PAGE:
BTW, in carbuerated engines, we often have to give the car one half pump and then let off or three strong pumps and hold it for a second and then let off and crank or give it one quick shot followed by a slight depression to be made a whole depression once the thing tried to fire or, or, or any of the crazy fun secrets cars of that vintage had for the purpose of getting fuel to the chamber prior to having it actually run.
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snipped-for-privacy@anytime.com says...

Won't guarantee it without seeing the shop manual for your car, but most likely it works as in the link below. You should be able to measure fuel pressure if the PCM hasn't failed and if the fuel pump is good. If you have no codes to guide you, you'll have to buy diagnostic tools and learn dianostic techniques. Or start thowing parts at it. Might be better to just have a pro diagnose it.
http://engine.firebirdv6.com / See 3800 PCM Operation
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wrote:

I've had 3 different types of fuel pump failures (or near failure.) Four different vehicles.
1. Complete failure no go twice. The common way to diagnose with FI is make sure the pump is getting juice, and measure fuel pressure. Simple as that. One was a mechanical pump on a 352 and I knew what that was instantly since it was the only thing I hadn't just replaced when rebuilding.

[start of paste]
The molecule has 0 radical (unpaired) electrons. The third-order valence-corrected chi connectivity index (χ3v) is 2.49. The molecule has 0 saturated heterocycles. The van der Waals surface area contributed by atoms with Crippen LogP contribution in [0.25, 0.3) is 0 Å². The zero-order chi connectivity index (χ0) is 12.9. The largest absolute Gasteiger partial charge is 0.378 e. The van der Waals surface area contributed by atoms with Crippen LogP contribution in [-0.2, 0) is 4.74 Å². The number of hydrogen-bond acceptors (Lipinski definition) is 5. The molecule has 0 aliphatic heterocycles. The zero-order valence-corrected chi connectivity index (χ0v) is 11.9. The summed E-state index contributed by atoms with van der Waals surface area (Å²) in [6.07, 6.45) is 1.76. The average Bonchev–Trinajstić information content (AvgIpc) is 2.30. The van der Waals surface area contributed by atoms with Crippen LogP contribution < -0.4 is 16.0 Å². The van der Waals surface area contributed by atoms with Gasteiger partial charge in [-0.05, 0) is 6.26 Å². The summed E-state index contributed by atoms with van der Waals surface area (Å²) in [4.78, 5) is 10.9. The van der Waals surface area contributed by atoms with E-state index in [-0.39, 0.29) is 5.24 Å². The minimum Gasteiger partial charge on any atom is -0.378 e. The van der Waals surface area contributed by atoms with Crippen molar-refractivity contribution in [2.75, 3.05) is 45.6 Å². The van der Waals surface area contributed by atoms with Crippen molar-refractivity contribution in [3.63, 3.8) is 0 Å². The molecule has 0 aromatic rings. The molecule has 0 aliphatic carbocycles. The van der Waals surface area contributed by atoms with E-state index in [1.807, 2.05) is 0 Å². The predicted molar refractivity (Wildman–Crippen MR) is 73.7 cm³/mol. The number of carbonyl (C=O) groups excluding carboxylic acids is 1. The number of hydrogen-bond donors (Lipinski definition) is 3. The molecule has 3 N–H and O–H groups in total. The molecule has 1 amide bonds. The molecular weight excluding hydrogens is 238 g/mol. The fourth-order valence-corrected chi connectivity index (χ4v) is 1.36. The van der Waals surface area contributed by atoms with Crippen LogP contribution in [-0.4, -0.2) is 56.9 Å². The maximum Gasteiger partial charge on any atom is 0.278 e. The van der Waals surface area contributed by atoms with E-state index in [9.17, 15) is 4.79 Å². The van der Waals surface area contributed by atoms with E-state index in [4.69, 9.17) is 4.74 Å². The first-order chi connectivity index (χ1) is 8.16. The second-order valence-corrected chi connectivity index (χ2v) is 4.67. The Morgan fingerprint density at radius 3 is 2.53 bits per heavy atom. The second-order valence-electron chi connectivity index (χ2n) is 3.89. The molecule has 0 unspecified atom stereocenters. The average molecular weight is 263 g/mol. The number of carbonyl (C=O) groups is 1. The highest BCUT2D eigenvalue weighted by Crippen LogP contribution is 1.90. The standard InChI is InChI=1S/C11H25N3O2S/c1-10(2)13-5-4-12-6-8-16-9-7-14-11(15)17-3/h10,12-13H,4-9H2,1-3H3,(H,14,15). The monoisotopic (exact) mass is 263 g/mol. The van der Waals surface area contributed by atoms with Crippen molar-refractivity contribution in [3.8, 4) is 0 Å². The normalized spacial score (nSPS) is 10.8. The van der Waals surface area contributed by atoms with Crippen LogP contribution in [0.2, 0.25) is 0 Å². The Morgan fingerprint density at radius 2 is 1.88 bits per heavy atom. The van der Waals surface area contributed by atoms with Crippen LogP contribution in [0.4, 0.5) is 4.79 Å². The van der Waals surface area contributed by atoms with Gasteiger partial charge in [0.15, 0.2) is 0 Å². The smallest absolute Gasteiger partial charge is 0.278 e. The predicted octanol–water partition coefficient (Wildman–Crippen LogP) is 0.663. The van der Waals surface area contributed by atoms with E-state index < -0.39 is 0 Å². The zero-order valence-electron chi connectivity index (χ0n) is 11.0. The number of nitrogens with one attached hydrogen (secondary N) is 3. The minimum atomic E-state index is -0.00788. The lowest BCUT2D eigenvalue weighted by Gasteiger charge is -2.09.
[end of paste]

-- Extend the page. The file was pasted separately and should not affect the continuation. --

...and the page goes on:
2. Long cranking, or no starting when pump was hot. When I had to jump on a bus with my wife to get home so we could eat the chicken I had just bought, I decided to take it to my mech. Didn't kill the battery cranking it because I figured it would start early the next morning when my wife dropped me off in her car, and it did. It was a hot evening, but cooled at night. He couldn't take me for a few days, but I had no further problems in the meantime. Ran fine at 70 on the highway. He said the pressure was so low he couldn't believe I drove it in. (I mean he was shocked, shaking his head, said it was just putting out 3 psi, so keep that in mind.) That was a 2.8 in my Celebrity.
3. Stalling when backing up with a low tank. That was the only symptom, but a new fuel pump fixed it.
So there's a few fuel pump failure modes, and I'm sure there's more.
The 2 instances of ignition module/coil pack failures I've seen (both GM 3.1's) were sudden severe misfiring and a cherry red cat. Both cats were okay and replacing the module and packs fixed it. But I've read of many type of module/coil pack failures including intermittent misfiring, not starting at all, not starting for some time, etc, etc.
None of the vehicles above was as old as yours. Your car is 21 years old and qualifies for every component failure known to mankind, so it's not a far stretch that 2 hit at once. And it's quite possible that your fuel pump was so weak when they measured the pressure they ass-sumed that was your problem. It would have got you soon anyway. That's how I'd look at it, though I understand how you feel, You could ask them how they tested the pump to ease your mind.
--Vic
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The ECM triggers the relay independent of spark control. It should enable the pump for 2 seconds when you turn the ignition on, and during cranking. There is no security system effecting fuel control on this car. HTH, Ben